A few days ago, I stumbled upon a link that advertised a new App to help students be more engaged and practice more.
I thought to myself, ” Hmmmm… this is interesting. How are they going to do that?”
We all know that students are not practicing as much as when we were growing up (wow-that made me sound so old!), so what's so special about this thing that will change this downward trend?
So, I clicked on the link, and was brought to a site called Practicia.
“Cute name,” I thought.
As I watched the intro video, and scrolled down, I got really excited.
No, not because I am such a geek (that's beside the point), but because I saw the huge potential in this App actually being effective in creating interest in practicing for students.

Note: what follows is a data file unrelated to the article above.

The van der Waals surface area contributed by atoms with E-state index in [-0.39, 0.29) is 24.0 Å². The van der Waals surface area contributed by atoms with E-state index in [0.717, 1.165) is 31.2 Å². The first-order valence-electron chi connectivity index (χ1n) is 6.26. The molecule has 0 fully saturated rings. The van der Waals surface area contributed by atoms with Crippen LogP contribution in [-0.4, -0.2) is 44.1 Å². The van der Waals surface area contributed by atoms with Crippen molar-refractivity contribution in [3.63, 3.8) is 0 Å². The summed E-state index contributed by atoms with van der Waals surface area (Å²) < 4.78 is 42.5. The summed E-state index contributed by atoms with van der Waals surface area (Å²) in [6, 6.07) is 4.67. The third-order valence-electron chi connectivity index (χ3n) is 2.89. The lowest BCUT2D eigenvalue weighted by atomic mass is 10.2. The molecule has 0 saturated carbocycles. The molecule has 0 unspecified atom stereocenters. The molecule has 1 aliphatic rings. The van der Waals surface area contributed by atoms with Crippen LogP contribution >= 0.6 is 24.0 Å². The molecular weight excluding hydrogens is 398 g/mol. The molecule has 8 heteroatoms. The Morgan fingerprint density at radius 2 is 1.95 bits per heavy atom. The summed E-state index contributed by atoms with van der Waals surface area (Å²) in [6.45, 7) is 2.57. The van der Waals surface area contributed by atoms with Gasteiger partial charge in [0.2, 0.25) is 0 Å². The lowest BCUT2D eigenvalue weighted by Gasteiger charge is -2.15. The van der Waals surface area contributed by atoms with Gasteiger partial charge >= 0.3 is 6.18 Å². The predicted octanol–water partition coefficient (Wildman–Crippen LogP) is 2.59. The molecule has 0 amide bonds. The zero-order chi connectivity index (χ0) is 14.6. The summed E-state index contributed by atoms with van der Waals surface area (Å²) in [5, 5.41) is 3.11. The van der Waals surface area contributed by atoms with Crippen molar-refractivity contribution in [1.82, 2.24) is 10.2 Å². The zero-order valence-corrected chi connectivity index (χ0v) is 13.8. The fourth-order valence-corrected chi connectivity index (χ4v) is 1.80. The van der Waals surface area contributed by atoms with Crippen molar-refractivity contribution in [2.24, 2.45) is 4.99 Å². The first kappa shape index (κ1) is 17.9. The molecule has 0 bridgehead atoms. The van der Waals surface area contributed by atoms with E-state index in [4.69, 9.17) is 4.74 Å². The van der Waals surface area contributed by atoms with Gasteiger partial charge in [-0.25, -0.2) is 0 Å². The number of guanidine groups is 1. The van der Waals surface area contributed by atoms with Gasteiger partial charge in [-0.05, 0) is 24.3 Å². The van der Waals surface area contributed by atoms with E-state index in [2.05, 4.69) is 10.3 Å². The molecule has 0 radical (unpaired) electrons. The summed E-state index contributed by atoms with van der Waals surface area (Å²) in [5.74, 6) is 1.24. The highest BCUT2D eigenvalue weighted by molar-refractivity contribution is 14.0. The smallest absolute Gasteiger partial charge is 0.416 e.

Practicia is an App that is a comprehensive practice management system. It allows teachers to give clear, multimedia practice instructions, and it allows students to accurately log their practice time and activities.
What does this App do?
When I spoke with Sam Rao, CEO and Co-founder, for my Radio show, he told me that this Cloud-based App can:
- help teachers better understand how students are practicing at home
- allow teachers to send instructions for assignments, including video instructions!
- allow teachers to send practice instructions to their ensembles or sections of their ansembles
- calculate how much each student is practicing, so the teacher can create reward systems
- gamify the experience through incentives
- allow teachers to connect with parents and students throughout the week via real time feeds